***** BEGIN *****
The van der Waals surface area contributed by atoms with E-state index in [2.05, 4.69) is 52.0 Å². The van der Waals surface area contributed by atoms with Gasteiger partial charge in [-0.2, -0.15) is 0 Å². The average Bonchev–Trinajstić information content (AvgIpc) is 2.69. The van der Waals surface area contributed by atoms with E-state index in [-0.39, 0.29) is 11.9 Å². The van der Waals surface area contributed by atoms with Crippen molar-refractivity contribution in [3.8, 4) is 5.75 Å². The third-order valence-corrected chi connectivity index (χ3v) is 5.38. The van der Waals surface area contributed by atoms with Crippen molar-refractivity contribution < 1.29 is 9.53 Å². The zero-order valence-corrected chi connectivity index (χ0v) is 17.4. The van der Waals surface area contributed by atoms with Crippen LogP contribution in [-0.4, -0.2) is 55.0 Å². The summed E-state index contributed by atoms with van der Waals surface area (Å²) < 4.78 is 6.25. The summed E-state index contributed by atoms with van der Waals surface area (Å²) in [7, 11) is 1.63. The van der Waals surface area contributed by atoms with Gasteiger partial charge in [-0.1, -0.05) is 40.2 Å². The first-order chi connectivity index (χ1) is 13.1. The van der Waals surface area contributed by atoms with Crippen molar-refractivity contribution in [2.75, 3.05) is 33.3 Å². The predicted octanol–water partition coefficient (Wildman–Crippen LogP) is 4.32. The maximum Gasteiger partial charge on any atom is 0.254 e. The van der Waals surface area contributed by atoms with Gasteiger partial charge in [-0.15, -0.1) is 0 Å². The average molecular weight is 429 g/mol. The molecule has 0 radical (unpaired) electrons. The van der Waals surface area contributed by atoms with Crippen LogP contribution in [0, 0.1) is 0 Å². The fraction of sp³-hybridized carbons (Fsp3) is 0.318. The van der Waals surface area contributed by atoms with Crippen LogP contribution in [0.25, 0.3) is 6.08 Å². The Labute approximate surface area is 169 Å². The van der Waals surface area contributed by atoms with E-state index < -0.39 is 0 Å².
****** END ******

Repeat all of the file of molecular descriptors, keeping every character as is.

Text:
The van der Waals surface area contributed by atoms with E-state index in [2.05, 4.69) is 52.0 Å². The van der Waals surface area contributed by atoms with Gasteiger partial charge in [-0.2, -0.15) is 0 Å². The average Bonchev–Trinajstić information content (AvgIpc) is 2.69. The van der Waals surface area contributed by atoms with E-state index in [-0.39, 0.29) is 11.9 Å². The van der Waals surface area contributed by atoms with Crippen molar-refractivity contribution in [3.8, 4) is 5.75 Å². The third-order valence-corrected chi connectivity index (χ3v) is 5.38. The van der Waals surface area contributed by atoms with Crippen molar-refractivity contribution < 1.29 is 9.53 Å². The zero-order valence-corrected chi connectivity index (χ0v) is 17.4. The van der Waals surface area contributed by atoms with Crippen LogP contribution in [-0.4, -0.2) is 55.0 Å². The summed E-state index contributed by atoms with van der Waals surface area (Å²) < 4.78 is 6.25. The summed E-state index contributed by atoms with van der Waals surface area (Å²) in [7, 11) is 1.63. The van der Waals surface area contributed by atoms with Gasteiger partial charge in [-0.1, -0.05) is 40.2 Å². The first-order chi connectivity index (χ1) is 13.1. The van der Waals surface area contributed by atoms with Crippen molar-refractivity contribution in [2.75, 3.05) is 33.3 Å². The predicted octanol–water partition coefficient (Wildman–Crippen LogP) is 4.32. The maximum Gasteiger partial charge on any atom is 0.254 e. The van der Waals surface area contributed by atoms with Gasteiger partial charge in [-0.15, -0.1) is 0 Å². The average molecular weight is 429 g/mol. The molecule has 0 radical (unpaired) electrons. The van der Waals surface area contributed by atoms with Crippen LogP contribution in [0, 0.1) is 0 Å². The fraction of sp³-hybridized carbons (Fsp3) is 0.318. The van der Waals surface area contributed by atoms with Crippen LogP contribution in [0.25, 0.3) is 6.08 Å². The Labute approximate surface area is 169 Å². The van der Waals surface area contributed by atoms with E-state index < -0.39 is 0 Å².